What does cannabis legalization mean for the food industry?

What does cannabis legalization mean for the food industry?

Canada is on the trajectory of becoming one of the largest recreational Cannabis markets in the world. With legalization on the horizon, it is forecasted to reach $2.5 billion by 2020. This estimate is based on the growth seen in the United States such as Colorado and Oregon. And like our American neighbours, a large share of the market will be dedicated to cannabis-infused edibles. Since Colorado legalized the sale of recreational cannabis in 2014, sales of edibles tripled from $17 million to $53 million in 2016. In fact, a study from Dalhousie University found that 46% of Canadians would try cannabis-infused foods and 39% would try it at a restaurant. Knowing this, there is a good possibility that we will be seeing cannabis products such as edibles, topicals and cannabis-infused menus across Canada.

Legalization of Cannabis in Canada
In the proposed bill C-45, it states that edibles will not be available for sale at licenced retailers in the first year of legalization. This is because edibles are difficult to regulate. Edibles like brownies, suckers and gummy bears are likely to be mistaken for regular treats by kids, leading to accidental consumption – which means products must be sold and packaged in a way to make it less appealing to children. These edibles will also be foods or food-like drugs and new policies will be required to oversee production of these products in kitchens and food manufacturing facilities.

If you’re a food entrepreneur, partnering with a licensed producer under the Access to Cannabis for Medical Purposes Regulations (ACMPR) is your best bet to get ahead of the curve, but that’s easier said than done. If you don’t happen to know a licensed producer, you are better off waiting for legalization. At that point you’ll have the opportunity to play around with recipes in your kitchen but not sell commercially. According to Health Canada, edibles will be commercially available no later than 1 year after legalization. 

Opportunity for Functional Foods
But opportunity does not only lie in the baked goods and confectionary industry when it comes to edibles. To many, cannabinoids such as tetrahydrocannabinol (THC) and Cannabidiol (CBD) are therapeutic ingredients. This means there is potential for creating functional products that may be taken for various reasons, such as depression or chronic pain. Currently, these types of products are not available under ACMPR. This means these functional products could potentially be sold under both the medical and recreational streams. There is no way to know for sure where this category of functional edibles will fall under the regulatory framework, but based on existing regulations, it will be difficult to make health claims. This market will definitely be more complicated to penetrate, since the majority of people are still not convinced that cannabis is a healthy ingredient. However, California is already seeing this trend, organic, vegan, gluten-free, and low-dose edibles that are considered better for you are hitting the market.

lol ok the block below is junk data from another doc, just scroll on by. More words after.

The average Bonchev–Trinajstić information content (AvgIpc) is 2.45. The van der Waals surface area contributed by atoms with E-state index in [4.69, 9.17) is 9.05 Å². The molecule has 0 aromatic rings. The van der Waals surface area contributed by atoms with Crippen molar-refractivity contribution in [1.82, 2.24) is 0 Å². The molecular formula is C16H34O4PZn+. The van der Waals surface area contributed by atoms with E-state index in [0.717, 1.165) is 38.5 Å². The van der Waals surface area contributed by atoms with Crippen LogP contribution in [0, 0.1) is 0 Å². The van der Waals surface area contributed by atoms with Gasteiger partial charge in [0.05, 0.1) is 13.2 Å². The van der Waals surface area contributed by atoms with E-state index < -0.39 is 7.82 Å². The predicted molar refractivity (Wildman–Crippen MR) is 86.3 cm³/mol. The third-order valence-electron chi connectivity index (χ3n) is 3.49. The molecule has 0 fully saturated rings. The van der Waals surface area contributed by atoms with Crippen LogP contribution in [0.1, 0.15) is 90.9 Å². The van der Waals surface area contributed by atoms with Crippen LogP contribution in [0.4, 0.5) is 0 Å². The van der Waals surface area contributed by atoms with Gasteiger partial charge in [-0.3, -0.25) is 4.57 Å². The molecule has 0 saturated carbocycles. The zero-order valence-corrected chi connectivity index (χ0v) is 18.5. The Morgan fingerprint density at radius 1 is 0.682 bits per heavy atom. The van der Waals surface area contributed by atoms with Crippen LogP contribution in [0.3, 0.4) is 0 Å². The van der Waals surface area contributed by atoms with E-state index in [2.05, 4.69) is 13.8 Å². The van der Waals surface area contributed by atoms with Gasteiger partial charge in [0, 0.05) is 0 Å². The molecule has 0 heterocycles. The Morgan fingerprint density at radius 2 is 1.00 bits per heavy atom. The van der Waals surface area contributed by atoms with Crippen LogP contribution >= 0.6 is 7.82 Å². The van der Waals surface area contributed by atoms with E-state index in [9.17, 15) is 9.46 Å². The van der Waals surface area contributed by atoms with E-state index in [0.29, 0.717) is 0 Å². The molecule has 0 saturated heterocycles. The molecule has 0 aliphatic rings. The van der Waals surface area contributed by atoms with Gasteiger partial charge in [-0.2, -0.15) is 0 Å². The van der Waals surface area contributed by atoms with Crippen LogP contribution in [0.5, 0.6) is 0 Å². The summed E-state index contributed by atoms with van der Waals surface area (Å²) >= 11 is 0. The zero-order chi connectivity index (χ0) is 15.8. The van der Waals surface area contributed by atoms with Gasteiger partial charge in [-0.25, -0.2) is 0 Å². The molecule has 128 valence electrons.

Capturing a New Market
The cannabis market brings a wealth of opportunities, but when it comes to bringing a product to market, food entrepreneurs should consider their competitive advantage. How will your product appeal to Canadian consumers and retailers? Think about using Canadian or local ingredient inputs to create an authentic Canadian experience. There is also an opportunity to use unique processing techniques to develop truly innovative infused food products that can help you differentiate on the market. Consider the market share of individuals who want to create their own edibles or grow plants of their own. Can you think of innovative ways to serve these markets?

New Cannabis Ventures
Dalhousie University
Government of Canada
The Cannifornian

Dana Baranovsky
Analyst, Food & Food Systems


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